Are definitions falsifiable? It seems that if I find something of category X that does not fit category X's definition, then it isn't actually of category X, and thus doesn't prove anything. But on the other hand, if that is the case, it seems no definition cannot be falsified or otherwise demonstrated to be inadequate (unless it is inherently contradictory or so).

Let's focus on the phrase "something of category X that does not fit category X's definition." One on interpretation, we can't possibly find something of that description: if it doesn't fit category X's definition, then it's not something of category X, as you say. But that interpretation assumes that I've already got a correct definition of category X, a definition that's neither too broad nor too narrow. What if my definition of 'chair' is 'item of furniture with four legs' and you show me a bean-bag chair or an IKEA Poang chair? Haven't you shown me an item of category X that doesn't fit my definition of category X? Haven't you falsified my definition of 'chair', at least as a definition of the word in ordinary use, by showing that it's too narrow? (It's also too broad, as I realize when you show me a four-legged table.)

I was reading some questions on this site regarding vagueness and the Sorites conundrum and I'm not sure I understand the fascination with figuring out what does or doesn't qualify as a heap. Isn't the word heap useful precisely BECAUSE it doesn't have a strict quantitative requirement? We choose to use the word "heap" and not a different word (like grams, or tons, or twenty-seven, etc.) because it offers us flexibility. I'm not sure exactly why this "puzzle" has received so much attention. The fact that there hasn't been an accepted solution makes perfect sense to me because there is nothing to solve. It seems like trying to apply precision to a word intentionally designed to be imprecise. It seems to me that if we figure out the exact point at which something becomes a heap then we will no longer be able to use the word as freely. Am I misunderstanding the problem? Thanks in advance!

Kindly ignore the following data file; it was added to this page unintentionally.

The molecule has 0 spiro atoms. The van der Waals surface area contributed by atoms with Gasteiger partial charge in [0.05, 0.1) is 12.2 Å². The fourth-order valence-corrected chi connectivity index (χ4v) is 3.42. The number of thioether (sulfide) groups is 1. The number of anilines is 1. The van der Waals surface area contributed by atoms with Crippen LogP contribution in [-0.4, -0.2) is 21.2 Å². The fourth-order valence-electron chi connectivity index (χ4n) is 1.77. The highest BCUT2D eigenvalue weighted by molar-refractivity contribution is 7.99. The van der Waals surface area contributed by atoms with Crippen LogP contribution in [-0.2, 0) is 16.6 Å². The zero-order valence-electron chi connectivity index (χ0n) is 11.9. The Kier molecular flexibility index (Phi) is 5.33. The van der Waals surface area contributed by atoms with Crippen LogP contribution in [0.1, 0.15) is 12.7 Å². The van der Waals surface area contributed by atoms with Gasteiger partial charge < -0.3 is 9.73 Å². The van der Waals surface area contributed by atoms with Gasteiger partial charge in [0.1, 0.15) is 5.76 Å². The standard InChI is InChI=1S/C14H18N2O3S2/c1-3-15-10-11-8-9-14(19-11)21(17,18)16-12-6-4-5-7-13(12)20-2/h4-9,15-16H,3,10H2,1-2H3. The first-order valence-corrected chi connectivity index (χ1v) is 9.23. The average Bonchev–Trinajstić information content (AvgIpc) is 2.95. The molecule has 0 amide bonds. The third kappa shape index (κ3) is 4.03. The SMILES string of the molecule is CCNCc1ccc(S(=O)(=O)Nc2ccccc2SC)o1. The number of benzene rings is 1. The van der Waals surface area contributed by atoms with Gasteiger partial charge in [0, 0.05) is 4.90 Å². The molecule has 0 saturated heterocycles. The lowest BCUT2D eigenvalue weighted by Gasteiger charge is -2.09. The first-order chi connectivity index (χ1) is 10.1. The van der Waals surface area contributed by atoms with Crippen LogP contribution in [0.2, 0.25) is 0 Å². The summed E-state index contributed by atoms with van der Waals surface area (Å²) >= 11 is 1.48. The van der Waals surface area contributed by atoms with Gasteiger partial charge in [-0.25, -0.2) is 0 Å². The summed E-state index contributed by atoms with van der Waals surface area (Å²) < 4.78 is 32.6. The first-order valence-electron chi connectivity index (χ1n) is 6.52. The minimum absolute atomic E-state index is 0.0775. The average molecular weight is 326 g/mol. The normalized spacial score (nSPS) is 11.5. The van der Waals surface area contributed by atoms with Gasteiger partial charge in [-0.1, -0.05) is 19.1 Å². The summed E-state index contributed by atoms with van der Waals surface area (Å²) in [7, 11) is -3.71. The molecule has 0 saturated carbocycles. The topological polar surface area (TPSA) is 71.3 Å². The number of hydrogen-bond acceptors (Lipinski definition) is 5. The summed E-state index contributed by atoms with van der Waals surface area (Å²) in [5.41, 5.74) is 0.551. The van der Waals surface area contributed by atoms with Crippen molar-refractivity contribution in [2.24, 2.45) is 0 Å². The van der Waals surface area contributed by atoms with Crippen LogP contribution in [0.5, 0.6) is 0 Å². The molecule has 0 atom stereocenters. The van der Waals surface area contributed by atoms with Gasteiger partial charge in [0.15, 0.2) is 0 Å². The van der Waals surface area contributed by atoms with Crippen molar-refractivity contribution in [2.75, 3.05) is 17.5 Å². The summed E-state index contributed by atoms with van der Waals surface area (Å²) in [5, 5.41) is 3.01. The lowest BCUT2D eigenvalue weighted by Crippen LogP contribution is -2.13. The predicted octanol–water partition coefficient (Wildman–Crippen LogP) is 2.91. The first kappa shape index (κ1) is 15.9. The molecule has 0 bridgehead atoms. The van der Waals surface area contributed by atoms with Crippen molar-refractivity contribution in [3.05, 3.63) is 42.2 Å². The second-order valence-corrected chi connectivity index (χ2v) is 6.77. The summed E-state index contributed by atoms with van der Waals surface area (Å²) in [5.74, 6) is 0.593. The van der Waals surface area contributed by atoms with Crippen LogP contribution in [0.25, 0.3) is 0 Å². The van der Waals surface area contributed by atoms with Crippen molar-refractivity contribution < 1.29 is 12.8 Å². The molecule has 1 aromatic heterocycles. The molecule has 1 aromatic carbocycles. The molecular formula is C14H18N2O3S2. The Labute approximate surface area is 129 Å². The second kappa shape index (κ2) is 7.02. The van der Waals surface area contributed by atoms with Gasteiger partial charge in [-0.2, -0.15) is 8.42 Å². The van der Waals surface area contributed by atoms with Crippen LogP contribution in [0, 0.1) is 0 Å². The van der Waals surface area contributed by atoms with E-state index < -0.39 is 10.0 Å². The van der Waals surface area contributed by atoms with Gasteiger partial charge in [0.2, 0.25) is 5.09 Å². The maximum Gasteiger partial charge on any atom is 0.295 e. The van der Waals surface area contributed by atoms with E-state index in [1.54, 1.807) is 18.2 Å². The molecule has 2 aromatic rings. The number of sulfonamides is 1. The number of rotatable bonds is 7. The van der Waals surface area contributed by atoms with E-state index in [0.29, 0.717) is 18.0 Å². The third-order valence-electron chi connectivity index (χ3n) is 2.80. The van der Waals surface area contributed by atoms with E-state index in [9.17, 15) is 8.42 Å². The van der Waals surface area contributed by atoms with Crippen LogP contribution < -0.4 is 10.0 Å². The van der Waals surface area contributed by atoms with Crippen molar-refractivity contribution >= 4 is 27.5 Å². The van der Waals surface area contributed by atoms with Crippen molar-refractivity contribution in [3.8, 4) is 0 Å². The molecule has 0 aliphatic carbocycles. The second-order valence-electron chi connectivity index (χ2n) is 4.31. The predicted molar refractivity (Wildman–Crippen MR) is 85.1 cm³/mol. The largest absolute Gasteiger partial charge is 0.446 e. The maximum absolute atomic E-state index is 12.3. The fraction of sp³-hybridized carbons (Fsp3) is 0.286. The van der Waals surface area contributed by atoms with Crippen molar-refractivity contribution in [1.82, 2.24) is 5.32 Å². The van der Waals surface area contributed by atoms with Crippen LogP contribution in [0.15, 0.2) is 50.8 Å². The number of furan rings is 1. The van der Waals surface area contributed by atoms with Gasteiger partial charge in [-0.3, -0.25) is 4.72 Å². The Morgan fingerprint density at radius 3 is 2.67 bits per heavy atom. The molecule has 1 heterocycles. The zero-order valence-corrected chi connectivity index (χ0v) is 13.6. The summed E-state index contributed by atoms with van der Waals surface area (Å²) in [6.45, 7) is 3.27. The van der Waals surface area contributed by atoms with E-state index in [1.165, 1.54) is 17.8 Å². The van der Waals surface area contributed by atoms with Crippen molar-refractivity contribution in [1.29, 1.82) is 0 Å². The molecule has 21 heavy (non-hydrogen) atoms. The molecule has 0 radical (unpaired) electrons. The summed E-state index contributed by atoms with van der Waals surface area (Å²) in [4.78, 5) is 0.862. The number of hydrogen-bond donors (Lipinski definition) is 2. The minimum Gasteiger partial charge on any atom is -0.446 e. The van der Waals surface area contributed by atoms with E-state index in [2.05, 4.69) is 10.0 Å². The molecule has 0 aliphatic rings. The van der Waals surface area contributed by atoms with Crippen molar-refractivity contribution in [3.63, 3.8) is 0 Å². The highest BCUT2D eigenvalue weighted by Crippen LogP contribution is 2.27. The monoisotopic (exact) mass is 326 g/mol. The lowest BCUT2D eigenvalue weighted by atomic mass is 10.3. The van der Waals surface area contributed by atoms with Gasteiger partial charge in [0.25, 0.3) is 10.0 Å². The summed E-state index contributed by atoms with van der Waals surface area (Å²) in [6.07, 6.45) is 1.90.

I think you understand at least one aspect of the problem quite well. As you say, words like 'heap' are useful only if they're vague. Indeed, their vagueness seems built into their meanings: they're essentially vague; they wouldn't be the words they are if they weren't vague. The problem is that their vagueness seems to imply the contradiction that is the sorites paradox (see the two SEP entries that I cited here ). And it's not just 'heap', a word we might not care too deeply about. Practically every concrete noun and ordinary adjective we use ('car', 'fetus', 'child', 'person', 'tall', 'rich', 'unjust', 'toxic', 'honest', 'safe', and on and on) is essentially vague and hence apparently implies a contradiction. Yet we can't help thinking that plenty of things do answer to those nouns and adjectives. Surely there are rich people and toxic chemicals, but the sorites paradox seems to show that there can't be. It's as ubiquitous as it is hard to solve.